Even more fallout from AIG


Last night, I felt an initial sense of anger and outrage WRT the hypocrisy evinced by Senator Chris Dodd’s revelation that he was responsible for the language of the federal bailout bill that allowed financial executives et al. to retain their bonus payments if said payments were contractual obligations between company and employee. [1] After sleeping on the matter, I find that I’m really not outraged here; at least, I’m not surprised. It merely confirms what I had already believed about Obama et al., specifically that they are no different than any other run-of-the-mill politicians, and that, like any other politicians, they are opportunists when an appropriate situation arises. That there is hypocrisy in their position is still distasteful, but it is not surprising. So much for a new way of doing things in Washington.

WRT the legislation being considered to reclaim the bonus payments from the AIG employees who received them, some additional points have been brought to my attention. Laurence Tribe, a Harvard professor (and former instructor for Obama himself), has indicated that his expert opinion is that such legislation would not constitute either an ex post facto law or a bill of attainder. [2] Given his connection to the President, I’m not entirely sure that his opinion is of the impartial variety, but that, to me, is neither here nor there; the real issue with his statement is that I don’t think he’s really addressed the core of the problem. His suggestions sound fine for fashioning future protections against abuses of federal bailout money, but it does not sound like he’s truly addressing the issue specifically regarding AIG’s employees. I find it difficult to believe that Congress could craft legislation that specifically targets the AIG employees, and still somehow make the language of the legislation sufficiently general to avoid a constitutional challenge. Even if the law uses generalized language, the intent of the bill is still clearly aimed at targetting a “closed class of identified and named individuals” (his words), namely, the AIG employees.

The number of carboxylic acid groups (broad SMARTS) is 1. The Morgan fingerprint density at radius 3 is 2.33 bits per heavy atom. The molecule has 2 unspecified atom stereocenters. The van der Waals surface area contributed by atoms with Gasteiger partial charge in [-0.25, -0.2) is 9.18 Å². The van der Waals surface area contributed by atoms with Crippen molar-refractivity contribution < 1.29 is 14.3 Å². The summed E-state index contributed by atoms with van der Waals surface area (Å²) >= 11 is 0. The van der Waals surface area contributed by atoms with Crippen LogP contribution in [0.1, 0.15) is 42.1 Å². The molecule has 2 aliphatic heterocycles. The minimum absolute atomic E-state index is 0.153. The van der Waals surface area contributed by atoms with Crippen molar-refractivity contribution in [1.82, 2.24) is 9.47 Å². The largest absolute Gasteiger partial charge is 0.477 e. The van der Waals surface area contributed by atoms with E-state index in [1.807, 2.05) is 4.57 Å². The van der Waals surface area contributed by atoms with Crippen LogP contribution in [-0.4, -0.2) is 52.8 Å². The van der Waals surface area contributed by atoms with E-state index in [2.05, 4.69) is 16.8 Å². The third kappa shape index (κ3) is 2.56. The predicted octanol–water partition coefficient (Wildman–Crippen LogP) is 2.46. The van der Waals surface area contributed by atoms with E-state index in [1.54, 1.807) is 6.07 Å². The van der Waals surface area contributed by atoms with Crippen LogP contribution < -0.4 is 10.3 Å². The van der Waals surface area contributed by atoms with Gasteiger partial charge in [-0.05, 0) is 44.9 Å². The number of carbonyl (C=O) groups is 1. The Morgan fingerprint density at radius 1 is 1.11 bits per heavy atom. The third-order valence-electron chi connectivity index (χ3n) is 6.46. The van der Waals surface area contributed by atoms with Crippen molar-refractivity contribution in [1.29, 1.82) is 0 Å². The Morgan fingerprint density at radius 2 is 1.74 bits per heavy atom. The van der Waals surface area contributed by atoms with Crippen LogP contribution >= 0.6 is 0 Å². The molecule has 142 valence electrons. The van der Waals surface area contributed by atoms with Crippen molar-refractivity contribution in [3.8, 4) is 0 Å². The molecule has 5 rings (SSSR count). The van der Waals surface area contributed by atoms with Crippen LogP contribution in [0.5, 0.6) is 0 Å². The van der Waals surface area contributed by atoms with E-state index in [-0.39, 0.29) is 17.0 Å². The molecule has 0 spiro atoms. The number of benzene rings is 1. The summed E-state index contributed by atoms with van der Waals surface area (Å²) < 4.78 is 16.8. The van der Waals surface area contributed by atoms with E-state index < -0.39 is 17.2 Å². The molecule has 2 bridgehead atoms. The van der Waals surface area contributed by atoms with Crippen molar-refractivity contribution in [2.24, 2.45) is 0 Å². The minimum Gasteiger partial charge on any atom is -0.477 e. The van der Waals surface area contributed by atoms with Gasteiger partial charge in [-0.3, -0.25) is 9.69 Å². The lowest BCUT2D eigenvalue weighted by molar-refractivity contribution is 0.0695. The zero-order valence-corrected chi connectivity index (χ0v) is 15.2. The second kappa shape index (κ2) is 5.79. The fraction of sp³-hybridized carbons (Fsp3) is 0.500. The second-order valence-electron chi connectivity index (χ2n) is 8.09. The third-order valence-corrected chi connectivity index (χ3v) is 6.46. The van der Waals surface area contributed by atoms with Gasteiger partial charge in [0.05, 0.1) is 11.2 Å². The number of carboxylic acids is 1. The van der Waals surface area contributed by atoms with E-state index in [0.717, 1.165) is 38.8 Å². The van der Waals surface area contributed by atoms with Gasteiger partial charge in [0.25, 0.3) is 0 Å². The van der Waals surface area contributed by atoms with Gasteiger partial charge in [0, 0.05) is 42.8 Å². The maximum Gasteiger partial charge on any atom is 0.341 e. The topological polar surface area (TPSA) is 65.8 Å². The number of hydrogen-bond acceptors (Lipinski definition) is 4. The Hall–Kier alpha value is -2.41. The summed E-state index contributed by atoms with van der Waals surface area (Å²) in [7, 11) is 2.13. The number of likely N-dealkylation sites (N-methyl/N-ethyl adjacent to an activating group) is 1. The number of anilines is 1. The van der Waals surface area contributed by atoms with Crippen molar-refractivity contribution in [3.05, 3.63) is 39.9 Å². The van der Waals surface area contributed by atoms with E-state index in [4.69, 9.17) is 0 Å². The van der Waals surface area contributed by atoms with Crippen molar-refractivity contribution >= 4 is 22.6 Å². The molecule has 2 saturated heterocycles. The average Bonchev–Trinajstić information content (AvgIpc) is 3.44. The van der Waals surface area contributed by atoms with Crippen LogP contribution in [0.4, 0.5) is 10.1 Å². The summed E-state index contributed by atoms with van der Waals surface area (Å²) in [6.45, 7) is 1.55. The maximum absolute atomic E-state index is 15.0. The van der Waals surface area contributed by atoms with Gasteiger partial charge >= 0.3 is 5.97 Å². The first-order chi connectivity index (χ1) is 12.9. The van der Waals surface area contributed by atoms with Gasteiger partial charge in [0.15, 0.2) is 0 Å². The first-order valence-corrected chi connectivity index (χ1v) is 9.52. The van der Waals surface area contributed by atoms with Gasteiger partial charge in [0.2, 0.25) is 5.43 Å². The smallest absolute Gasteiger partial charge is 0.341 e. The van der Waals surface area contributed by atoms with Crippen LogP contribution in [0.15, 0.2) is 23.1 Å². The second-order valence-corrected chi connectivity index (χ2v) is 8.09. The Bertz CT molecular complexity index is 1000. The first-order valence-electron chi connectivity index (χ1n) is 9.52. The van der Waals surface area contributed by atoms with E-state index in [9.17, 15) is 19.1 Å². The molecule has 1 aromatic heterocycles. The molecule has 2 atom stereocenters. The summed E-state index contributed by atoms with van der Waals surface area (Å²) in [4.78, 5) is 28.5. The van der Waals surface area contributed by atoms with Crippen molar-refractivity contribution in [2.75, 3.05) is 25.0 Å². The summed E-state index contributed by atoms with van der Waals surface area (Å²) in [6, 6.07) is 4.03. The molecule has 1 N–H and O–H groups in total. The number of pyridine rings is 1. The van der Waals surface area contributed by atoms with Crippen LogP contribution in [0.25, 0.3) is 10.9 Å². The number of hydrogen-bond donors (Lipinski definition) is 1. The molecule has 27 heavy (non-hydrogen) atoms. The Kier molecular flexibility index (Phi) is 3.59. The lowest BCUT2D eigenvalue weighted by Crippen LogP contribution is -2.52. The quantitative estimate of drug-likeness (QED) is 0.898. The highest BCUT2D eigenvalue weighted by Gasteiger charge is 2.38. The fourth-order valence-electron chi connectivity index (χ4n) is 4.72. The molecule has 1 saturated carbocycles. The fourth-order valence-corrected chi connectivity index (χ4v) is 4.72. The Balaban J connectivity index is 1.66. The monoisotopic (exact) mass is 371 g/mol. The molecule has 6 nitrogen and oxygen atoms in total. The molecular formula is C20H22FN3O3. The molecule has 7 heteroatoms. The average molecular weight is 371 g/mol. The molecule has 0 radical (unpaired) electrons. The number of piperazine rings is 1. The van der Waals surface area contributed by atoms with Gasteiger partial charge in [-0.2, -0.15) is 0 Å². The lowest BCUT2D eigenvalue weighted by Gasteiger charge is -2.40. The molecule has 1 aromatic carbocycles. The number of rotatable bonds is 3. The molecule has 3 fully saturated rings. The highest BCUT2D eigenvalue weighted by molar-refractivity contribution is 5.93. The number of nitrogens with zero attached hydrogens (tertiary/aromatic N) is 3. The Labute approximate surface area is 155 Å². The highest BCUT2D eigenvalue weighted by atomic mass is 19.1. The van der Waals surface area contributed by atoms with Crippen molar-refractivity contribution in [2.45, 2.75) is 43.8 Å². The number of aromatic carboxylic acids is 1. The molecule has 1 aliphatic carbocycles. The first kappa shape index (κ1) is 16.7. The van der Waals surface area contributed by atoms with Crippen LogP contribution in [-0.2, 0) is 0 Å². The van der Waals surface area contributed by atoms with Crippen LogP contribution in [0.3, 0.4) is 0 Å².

I am also not convined that the ultimate effect of the legislation would be “regulatory and fiscal” as he suggests. Implicit in the legislative route is that the contracts that guaranteed the bonus payments were valid agreements; if it were otherwise, would it not make more sense to pursue resolution through the existing legal mechanisms available to do so (contracts courts)? If the contracts are valid, how can depriving these employees of contractually guaranteed compensation be characterized as non-punitive? According to the Supreme Court, punishment may be defined thus: “What is punishment? The infliction of pain or privation. To inflict the penalty of death, is to inflict pain and deprive of life. To inflict the penalty of imprisonment, is to deprive of liberty. To impose a fine, is to deprive of property.” [3] Even if the language of the legislation is structured such that the law is characterized as regulatory or fiscal, the character of the demands for such legislation are anything but. Plenty of voices, citizen and politician alike, are clamoring for blood. These do not, to me, sound like the voices of reason; they sound more akin to a vindictive preacher, calling down fire and brimstone.